Most young professionals (YPs) have every intention to consciously budget and wisely save our well-earned dollars, whether to ensure security for years down the road or to reward ourselves with that much-needed vacation the following month. We have come to realize, however, that unexpected situations can happen in our daily lives at any given time, throwing off our budget and savings plan. World events, too, have the potential to affect our long-term investments and potential for good returns in a time where most young professionals (YPs) are already nervous when it comes to terms once reserved for our parent’s vocabulary like RRSPs, investments and returns. The past few years have seen some pretty large-scale and devastating world events. We continue to witness ongoing uncertainty in the news today, from the financial crises in Europe and instability in the Middle East, to the effects of recent natural disasters such as Superstorm Sandy in the U.S.
Admittedly, when you see all the political, financial and even climate instability in the world it’s very easy to think you should sell your investments or stop investing. These things can make even experienced investors apprehensive when it comes to thinking about the safety of their long-term investments and the potential for good returns. But there are strategies to consider that will protect your savings and investments over the long term as you continue to accumulate your savings so that you may one day relax and enjoy that all-encompassing retirement that you’ve earned.
Bob Gorman, Chief Portfolio Strategist, TD Wealth, has helpful advice on how to protect your retirement portfolio and investments and offers an optimistic outlook for the year ahead.
On US stocks:
In his TD 2013 Investment Report, Gorman predicts a positive outlook for US stocks, with factors like the recovery of the housing and auto sectors, revitalization of US manufacturing, decline in daily oil consumption, reasonable valuations and an accumulative monetary policy playing a role.
“We expect US stocks to rise for a fifth successive year in 2013 despite notable macroeconomic risks like the fiscal cliff, the new presidential term, and external risk factors from Europe, China and Iran,” said Gorman.
“We expect it to be another year in which stocks advance and outperform bonds,” Gorman continues in the report.
On emerging markets:
“Emerging markets are expected to generate respectable returns and continue recovery in 2013.”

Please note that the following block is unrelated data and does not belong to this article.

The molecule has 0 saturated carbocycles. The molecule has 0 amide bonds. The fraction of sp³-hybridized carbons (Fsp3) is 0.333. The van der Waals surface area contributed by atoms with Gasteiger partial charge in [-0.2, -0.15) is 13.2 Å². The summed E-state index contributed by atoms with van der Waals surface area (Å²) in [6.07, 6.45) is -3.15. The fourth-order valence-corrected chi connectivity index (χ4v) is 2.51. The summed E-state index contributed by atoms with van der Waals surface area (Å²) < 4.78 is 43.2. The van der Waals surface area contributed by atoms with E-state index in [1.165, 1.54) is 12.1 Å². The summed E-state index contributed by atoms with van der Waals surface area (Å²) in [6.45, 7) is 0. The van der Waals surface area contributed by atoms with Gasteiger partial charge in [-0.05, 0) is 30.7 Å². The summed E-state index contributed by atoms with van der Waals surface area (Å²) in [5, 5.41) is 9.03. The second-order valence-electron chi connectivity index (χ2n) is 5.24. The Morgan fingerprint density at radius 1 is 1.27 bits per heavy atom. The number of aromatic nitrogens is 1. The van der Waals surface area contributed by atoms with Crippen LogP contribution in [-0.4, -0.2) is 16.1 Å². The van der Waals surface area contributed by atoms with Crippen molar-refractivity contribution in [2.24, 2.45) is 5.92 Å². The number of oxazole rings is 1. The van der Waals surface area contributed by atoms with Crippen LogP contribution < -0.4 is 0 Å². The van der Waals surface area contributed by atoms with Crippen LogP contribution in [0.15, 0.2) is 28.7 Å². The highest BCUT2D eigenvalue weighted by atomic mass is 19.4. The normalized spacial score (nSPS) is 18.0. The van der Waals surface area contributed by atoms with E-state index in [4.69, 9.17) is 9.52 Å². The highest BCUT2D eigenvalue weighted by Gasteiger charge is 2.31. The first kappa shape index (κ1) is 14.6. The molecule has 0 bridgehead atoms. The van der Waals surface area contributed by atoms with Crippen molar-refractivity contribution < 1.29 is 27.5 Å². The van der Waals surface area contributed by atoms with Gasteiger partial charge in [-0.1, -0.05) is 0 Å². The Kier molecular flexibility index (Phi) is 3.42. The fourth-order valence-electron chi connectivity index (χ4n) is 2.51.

“We expect China will orchestrate a soft landing, which is beneficial for both the global economy in general and emerging markets in particular.”
“We anticipate large caps will again outperform small caps. We continue to favour less economically sensitive sectors and stocks with substantial and rising dividends.”
In the report, addressed challenges facing investors, particularly when it comes to retirement. After all, we are living longer. Statistics Canada data reveals that Canadians are living longer, healthier lives than ever before.
On living longer:
“In a nutshell, your portfolio will need to finance many years of active retirement. Twenty to thirty years is becoming the norm, meaning you’ll need a larger nest egg to fund this next chapter in your life,” says Gorman.
“This means that you might want to consider having a growth component in your plan, in line with your risk tolerance and objectives,” he continues. “It also means working with your portfolio manager to ensure that your investments are structured tax-efficiently so that you have more money in your hands at the end of the day.”
On the impacts of inflation:
“Many Canadians have benefitted from low inflation over the past decade. As measured by CPI, (Consumer Price Index), it has averaged 2% since 2000. But prices have been moving higher lately, spurred by higher energy prices,” says Gorman.
“Rising prices can eat away at the purchasing power of your savings over time. For example, Bank of Canada data shows that inflation has averaged about 2.3% annually over the past 25 years. If your investment returns did not earn at least that much, you would be falling behind – and that’s not even taking into the effect of taxes.”
“In our opinion, equities and equity mutual funds can promote the growth needed to stay ahead of inflation,” Gorman advises.
On rising healthcare costs
Gorman points to the increase in the cost of health and housing was rising faster than the CPI.
“For Canadians transitioning out of full-time employment, this takes on an even greater importance, as extended healthcare benefits, such as dental and physiotherapy, may no longer be available to them,” cautions Gorman, “You may need to plan for healthcare costs no longer offered by employment benefits.”
What you can do NOW:
Take a good look at your personal financial situation; this means your income, any credit card or student debt, your savings, investments, etc. Then, take a moment to think about your long-term financial goals and lifestyle in general – and the steps you’ll need to take to reach them.
This may seem daunting for some YPs, but you might want to consider working with a financial professional (a financial planner, investment advisor) to help you with this process. He or she can help you determine your goals and implement steps to help you achieve them.
A financial professional can also provide guidance on determining the right mix of investments for your age and risk tolerance – and that can help combat the volatility in the markets caused by world events.
Don’t forget – the RRSP deadline for your 2012 income taxes is coming up on March 1, 2013. Contributing to an RRSP is one of the most important steps you can take towards your financial future, and also offers tax benefits!